Both personally and professionally, I'm most intrigued to figure out what the Apple tablet will deliver in terms of music and media playback. Will it run a full version of iTunes, or act more like an iPod or iPhone as an extension of your personal media collection?
We aren't going to know the concrete details for sure until next week, but the rumor mill is at least getting some good speculative grist.
First up, we have a rumor from Electronista and Digital Music News pointing to iTunes LP support on the tablet. Currently, the interactive LP format Apple launched last September can only be viewed through your computer, and is not supported by mobile products such as the iPhone and iPod Touch.
I think the iTunes LP has been a misfit format on the computer, and I'm glad to hear that it might break out of the box. As a fan of vinyl LPs, a big part of my retro obsession is being able to hold and appreciate the album artwork from the comfort of my living room chair. Sitting in front of a computer and pointing and clicking around iTunes just doesn't offer the same relationship with the media.
Now, whether or not people care about albums anymore still remains to be seen. But if iTunes LPs do make it onto the tablet, I expect that will spur more interest in the format for both consumers and record labels. The Apple tablet will undoubtedly be the "show-off" product of 2010, and users will find it hard to resist downloading at least a few iTunes LPs just for the thrill of impressing friends.
The second important tablet rumor music fans should be aware of comes from a TechCrunch interview with Michael Robertson, CEO of the music locker site MP3tunes. Michael seems certain that Apple is working on an iTunes update that will take advantage of the music-upload and fingerprint technology from Apple's recent acquisition, Lala. Like Lala's own music-scanning tool, the new iTunes feature would examine your music collection, upload any material it doesn't already have in its vast library, and give you the capability to stream your music from Apple's servers to any of your iTunes compatible wireless devices.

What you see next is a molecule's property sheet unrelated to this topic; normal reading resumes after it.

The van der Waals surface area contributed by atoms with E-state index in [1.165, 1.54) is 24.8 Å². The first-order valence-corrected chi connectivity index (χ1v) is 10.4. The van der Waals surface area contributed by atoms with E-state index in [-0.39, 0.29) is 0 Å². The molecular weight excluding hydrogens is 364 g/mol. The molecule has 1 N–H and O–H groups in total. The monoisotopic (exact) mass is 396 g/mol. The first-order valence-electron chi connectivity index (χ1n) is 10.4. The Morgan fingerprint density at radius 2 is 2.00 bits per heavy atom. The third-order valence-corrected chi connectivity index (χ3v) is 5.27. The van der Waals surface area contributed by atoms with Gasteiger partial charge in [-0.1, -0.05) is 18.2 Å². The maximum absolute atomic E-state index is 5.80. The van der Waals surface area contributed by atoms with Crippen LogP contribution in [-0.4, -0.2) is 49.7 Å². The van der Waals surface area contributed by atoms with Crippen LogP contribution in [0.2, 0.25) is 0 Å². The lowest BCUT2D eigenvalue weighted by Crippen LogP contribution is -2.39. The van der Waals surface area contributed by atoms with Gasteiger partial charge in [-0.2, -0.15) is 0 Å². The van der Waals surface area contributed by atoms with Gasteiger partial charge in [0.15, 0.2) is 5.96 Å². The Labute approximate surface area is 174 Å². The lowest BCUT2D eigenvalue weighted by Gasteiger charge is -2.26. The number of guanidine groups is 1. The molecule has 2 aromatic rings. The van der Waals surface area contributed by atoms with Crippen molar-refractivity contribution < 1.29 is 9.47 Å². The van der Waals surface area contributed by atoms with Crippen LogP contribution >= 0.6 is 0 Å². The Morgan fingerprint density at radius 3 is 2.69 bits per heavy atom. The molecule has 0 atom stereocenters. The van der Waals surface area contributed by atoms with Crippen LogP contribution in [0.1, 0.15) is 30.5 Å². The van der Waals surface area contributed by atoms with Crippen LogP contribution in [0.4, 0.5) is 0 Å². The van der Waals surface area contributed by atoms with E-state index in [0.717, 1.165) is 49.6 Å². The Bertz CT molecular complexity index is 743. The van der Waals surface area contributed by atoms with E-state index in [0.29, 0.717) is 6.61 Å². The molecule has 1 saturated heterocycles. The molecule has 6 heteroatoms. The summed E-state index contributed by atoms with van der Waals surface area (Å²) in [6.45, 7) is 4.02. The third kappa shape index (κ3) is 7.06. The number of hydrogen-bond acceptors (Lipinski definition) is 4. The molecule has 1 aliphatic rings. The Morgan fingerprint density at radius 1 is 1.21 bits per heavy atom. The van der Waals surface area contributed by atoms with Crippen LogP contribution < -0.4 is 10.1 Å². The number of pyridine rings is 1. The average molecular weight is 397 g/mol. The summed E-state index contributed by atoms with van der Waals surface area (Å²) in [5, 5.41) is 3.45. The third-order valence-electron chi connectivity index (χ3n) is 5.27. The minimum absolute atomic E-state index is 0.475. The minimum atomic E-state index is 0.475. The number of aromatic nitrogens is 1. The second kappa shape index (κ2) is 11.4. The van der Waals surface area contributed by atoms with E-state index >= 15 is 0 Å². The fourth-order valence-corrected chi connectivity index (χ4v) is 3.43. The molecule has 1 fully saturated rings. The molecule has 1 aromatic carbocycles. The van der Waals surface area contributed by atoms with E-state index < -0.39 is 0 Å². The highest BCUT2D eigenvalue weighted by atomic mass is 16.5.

What the TechCrunch article doesn't point out is the unlikelihood that Apple would provide this iTunes cloud service free of charge. It makes more sense that this would get rolled out as a feature of Apple's existing MobileMe service.
At $99 a year, MobileMe doesn't come cheap. But if the service promised music fans the ability to have a central, cloud-based back-up of all their music files, plus the ability to stream everything to their iPhone, iPod Touche, tablet, PC, or Mac, then it could solve some very real issues for people.
For example, a cloud-based iTunes music library solves the problem of storage, especially for users with music collections that run in the hundreds of gigabytes. Even users with modest music libraries may be able to leverage the MobileMe service to offload music playback to the cloud, and get by with a lower-cost, lower-capacity iPhone (8GB), thus expanding the appeal of the iPhone and seemingly lowering the cost of entry.
It could also solve the problem of the scattered music collections most users have between the multiple computers in their lives, by automatically linking them all to a master collection, or perhaps syncing media across computers via the cloud. Considering that many iTunes users are already at a breaking point when it comes to syncing media across their iPods and iPhones, it makes sense that Apple would want to address the problem before throwing a completely new type of device (a tablet) into the mix.